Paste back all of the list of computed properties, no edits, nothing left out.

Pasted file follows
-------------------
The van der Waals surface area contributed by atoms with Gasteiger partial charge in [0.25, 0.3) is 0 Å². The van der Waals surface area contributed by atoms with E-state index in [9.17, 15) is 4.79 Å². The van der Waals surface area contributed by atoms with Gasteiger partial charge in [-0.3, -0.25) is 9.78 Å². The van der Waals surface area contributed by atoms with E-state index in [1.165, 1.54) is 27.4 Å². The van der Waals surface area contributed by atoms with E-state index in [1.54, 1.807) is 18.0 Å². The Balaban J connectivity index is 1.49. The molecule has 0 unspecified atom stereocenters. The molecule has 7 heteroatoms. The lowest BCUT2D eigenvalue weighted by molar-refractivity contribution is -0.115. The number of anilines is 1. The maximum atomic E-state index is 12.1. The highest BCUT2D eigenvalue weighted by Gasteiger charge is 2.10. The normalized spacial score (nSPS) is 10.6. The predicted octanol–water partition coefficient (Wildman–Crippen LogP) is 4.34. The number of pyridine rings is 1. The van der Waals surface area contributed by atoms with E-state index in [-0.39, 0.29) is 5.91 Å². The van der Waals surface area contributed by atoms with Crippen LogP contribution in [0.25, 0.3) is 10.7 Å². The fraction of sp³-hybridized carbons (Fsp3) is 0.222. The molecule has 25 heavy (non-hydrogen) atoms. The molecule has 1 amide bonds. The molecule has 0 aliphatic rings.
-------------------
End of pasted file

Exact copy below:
The van der Waals surface area contributed by atoms with Gasteiger partial charge in [0.25, 0.3) is 0 Å². The van der Waals surface area contributed by atoms with E-state index in [9.17, 15) is 4.79 Å². The van der Waals surface area contributed by atoms with Gasteiger partial charge in [-0.3, -0.25) is 9.78 Å². The van der Waals surface area contributed by atoms with E-state index in [1.165, 1.54) is 27.4 Å². The van der Waals surface area contributed by atoms with E-state index in [1.54, 1.807) is 18.0 Å². The Balaban J connectivity index is 1.49. The molecule has 0 unspecified atom stereocenters. The molecule has 7 heteroatoms. The lowest BCUT2D eigenvalue weighted by molar-refractivity contribution is -0.115. The number of anilines is 1. The maximum atomic E-state index is 12.1. The highest BCUT2D eigenvalue weighted by Gasteiger charge is 2.10. The normalized spacial score (nSPS) is 10.6. The predicted octanol–water partition coefficient (Wildman–Crippen LogP) is 4.34. The number of pyridine rings is 1. The van der Waals surface area contributed by atoms with E-state index in [-0.39, 0.29) is 5.91 Å². The van der Waals surface area contributed by atoms with Crippen LogP contribution in [0.25, 0.3) is 10.7 Å². The fraction of sp³-hybridized carbons (Fsp3) is 0.222. The molecule has 25 heavy (non-hydrogen) atoms. The molecule has 1 amide bonds. The molecule has 0 aliphatic rings.